This Day in the Law
October 16

Pope John II Elected in Papal Conclave (1978)

On October 16, 1978, Karol Wojtyla was elected pope of the Roman Catholic Church by the papal conclave and he assumed the name of Pope John Paul II.

Karol Wojtyla became the first pope from Poland and the first non-Italian pope since the early 1500s. He chose the name of Pope John Paul II after the previous pope, John Paul I, died after only 33 days as pope.

Pope John Paul II is regarded by many to be the most influential leader of the twentieth century. He was a man of deep moral conviction, with a strong sense of service, and a resolve to bring people of all faiths together in peace and prayer. He was regarded by many as a genius on many levels, and he could fluently speak over a dozen different languages.

John Paul II worked to end communism in his homeland of Poland and throughout Europe. He re-opened dialogue with the Jews and other religions, and invited all to prayer with the Church. He traveled more than any other pope in history making over 100 papal visits abroad and even more trips within Italy. John Paul II met hundreds of times with different heads of state and led numerous masses, sessions, and dialogues to espouse the peace and love of God.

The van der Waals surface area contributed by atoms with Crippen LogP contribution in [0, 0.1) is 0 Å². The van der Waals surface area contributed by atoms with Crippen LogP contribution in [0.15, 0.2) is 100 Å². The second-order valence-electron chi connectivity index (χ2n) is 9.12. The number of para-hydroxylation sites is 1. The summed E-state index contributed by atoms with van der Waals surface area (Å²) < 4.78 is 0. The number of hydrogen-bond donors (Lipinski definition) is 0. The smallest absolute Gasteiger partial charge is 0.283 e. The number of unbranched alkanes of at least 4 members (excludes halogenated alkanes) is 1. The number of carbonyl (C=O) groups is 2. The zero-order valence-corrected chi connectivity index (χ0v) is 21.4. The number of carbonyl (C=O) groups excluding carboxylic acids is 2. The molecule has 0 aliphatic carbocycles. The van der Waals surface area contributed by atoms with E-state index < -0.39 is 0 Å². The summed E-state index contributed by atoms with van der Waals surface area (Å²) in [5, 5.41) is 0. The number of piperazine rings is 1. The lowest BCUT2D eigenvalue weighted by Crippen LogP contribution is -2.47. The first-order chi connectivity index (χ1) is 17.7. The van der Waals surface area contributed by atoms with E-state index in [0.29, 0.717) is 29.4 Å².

John Paul II stressed his devotion to the Blessed Virgin Mary throughout his trips and often drew very large crowds, sometimes upwards of one million or more!

John Paul II presided over the Roman Catholic Church and over 1 billion followers for nearly twenty-seven years – one of the longest reigns in the history of over 2,000 years in the Roman Catholic Church.

He on April 2, 2005 and is expected to receive a fast track to sainthood for his service to the Church and humanity.